The reality is students might not remember all the finer aspects of geometry, Spanish III, or chemistry.  They will remember working together to solve problems, and what is the most important to remember?  Sometimes it is healthy to give a student a problem and let them work through it. We should be asking them hard questions.  We should ask questions that may have more than one answer.   We should teach them to question things and not just take things at face value.  We need students that struggle, and are given time to struggle.  We need to stop letting students google answers, and instead ask them to dig deep, think deeply,  and embrace the struggle.  Let these students figure out for themselves how great it feels to accomplish something they never thought they would ever be able to do.  If we are truly going to prepare students for jobs that are not created yet, we have to change the way we educate them so that while technology is used, it is not the focus.  If someone had focused on technology when I was in school I would only know about cellphones the size of an infant, a computer without a mouse, a dot matrix printer, and an overhead projector.  Those were all great, but they weren’t the focus.  The focus was on what I needed to make me an educated member of society.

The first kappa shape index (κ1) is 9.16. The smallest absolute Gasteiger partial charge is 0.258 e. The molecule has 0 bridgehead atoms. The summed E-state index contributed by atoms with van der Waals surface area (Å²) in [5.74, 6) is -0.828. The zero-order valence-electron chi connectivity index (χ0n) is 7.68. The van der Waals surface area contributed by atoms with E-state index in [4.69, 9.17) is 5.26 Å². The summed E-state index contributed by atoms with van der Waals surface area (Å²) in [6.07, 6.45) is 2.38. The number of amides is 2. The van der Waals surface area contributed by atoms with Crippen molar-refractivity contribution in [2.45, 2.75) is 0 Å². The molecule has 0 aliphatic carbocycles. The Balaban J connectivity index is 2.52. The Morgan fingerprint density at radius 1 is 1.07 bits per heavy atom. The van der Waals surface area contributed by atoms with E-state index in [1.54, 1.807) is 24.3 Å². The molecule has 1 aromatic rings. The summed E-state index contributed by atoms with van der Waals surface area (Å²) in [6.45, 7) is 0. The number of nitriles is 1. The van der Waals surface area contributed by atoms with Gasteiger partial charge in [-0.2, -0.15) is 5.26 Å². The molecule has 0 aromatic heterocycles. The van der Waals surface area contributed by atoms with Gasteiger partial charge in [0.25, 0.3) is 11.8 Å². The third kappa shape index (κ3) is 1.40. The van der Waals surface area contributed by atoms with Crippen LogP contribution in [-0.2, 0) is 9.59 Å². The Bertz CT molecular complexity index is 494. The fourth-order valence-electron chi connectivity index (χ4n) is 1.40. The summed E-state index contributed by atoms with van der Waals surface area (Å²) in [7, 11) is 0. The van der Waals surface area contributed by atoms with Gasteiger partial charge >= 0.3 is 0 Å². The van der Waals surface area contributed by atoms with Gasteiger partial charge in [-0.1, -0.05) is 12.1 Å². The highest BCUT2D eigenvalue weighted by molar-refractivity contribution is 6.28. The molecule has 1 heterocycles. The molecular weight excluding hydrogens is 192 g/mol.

We can’t predict the future, even as teachers stand with the future in front of them everyday.  We don’t teach subjects.  We teach students.  What do the students of today need to know to be a well rounded person? We know they will figure out the technology, but will they figure out how to embrace the struggle before we have a country full of CEOs that are looking for the easy way out? Struggling makes us strong.  Teaching students to think and ask questions trumps showing them how to find the answers.  Answers will come, questions require digging deeper.